Virginia Long Named Recipient of James J. McLaughlin Award

February 6, 2013 – Press Releases

Virginia Long, former New Jersey Supreme Court Justice and counsel in the Princeton office of Fox Rothschild LLP, was recently named a recipient of the James J. McLaughlin Award by the Civil Practice Committee of the New Jersey State Bar Association.

The annual award, named in honor of its first recipient, is given to legal professionals demonstrating civility, legal competence and professionalism in the practice of civil trial law. Long was named a recipient along with the Honorable Eugene J. Codey (retired) and Robert A. Baxter, Esq.

A ceremony celebrating the award will be held February 21 at the Hyatt Regency in New Brunswick, NJ.

After serving as a trial and appellate court judge for 23 years and on the New Jersey’s Supreme Court for 12 years, Justice Long retired at the mandatory retirement age of 70 in March 2012. She now serves as counsel at Fox Rothschild where she devotes her efforts to assisting clients with ethics and appellate matters, corporate governance and governmental integrity investigations and to serving as a mediator in alternative dispute resolution matters. She also spearheads the firm’s pro bono efforts in New Jersey.

Long also devotes much of her time to public service issues. She is a member of the Advisory Committee on Judicial Conduct; the New Jersey Law Revision Commission; and, serves on the Board of Legal Services of New Jersey and Centurion Ministries, a Princeton-based organization dedicated to finding justice for wrongly imprisoned and factually innocent individuals.

Long was nominated to serve on the New Jersey Supreme Court in 1999 by Governor Christine Todd Whitman. She was confirmed by the state Senate for a second term and granted tenure in 2006. While Justice Long authored opinions on many important issues during her tenure, she is noted for her view on the death penalty, which she believed was impossible to apply rationally and consistently. She has been credited, with others, with informing the decision of the New Jersey Legislature to abolish the death penalty entirely in 2007, substituting life imprisonment without the possibility of parole as the applicable punishment.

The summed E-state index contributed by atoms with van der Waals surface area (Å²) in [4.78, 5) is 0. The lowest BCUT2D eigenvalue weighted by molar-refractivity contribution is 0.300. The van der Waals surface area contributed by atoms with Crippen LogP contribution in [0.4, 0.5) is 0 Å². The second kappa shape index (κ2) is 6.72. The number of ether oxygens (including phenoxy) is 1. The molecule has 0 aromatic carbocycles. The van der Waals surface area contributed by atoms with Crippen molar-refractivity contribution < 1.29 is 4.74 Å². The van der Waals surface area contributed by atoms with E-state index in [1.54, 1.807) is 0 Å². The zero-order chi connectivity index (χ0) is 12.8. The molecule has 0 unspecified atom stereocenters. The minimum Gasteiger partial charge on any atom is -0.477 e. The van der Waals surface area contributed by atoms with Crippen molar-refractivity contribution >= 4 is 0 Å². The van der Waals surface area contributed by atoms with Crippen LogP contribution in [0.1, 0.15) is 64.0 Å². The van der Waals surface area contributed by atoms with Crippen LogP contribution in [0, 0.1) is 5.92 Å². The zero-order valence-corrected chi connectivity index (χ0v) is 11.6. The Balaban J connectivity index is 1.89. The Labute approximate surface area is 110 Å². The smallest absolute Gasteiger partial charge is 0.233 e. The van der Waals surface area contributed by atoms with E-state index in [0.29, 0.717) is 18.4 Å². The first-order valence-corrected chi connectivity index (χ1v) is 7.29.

Her judicial opinions impacted the lives of people statewide and addressed such topics as establishing standards for a determination of who constitutes a “psychological parent;” determining that the refusal to renew the employment contract of an employee over the age of 70 violated the New Jersey Law Against Discrimination; finding that alimony determination is not impacted by any marital fault that does not affect the economic status quo; and noting that any physician who performs a physical examination on behalf of a third party, such as part of a pre-employment exam, has a duty to advise the examinee of any negative findings.

A member of the New Jersey bar for more than 40 years, Justice Long has had a varied legal career. In addition to her role as NJ Supreme Court Justice, she previously served as Deputy Attorney General for the state of New Jersey, as Director of the New Jersey Division of Consumer Affairs and as Commissioner of the former New Jersey Department of Banking.

Justice Long received her B.A. from Dunbarton College of the Holy Cross in 1963 and her J.D. from Rutgers Law School in 1966.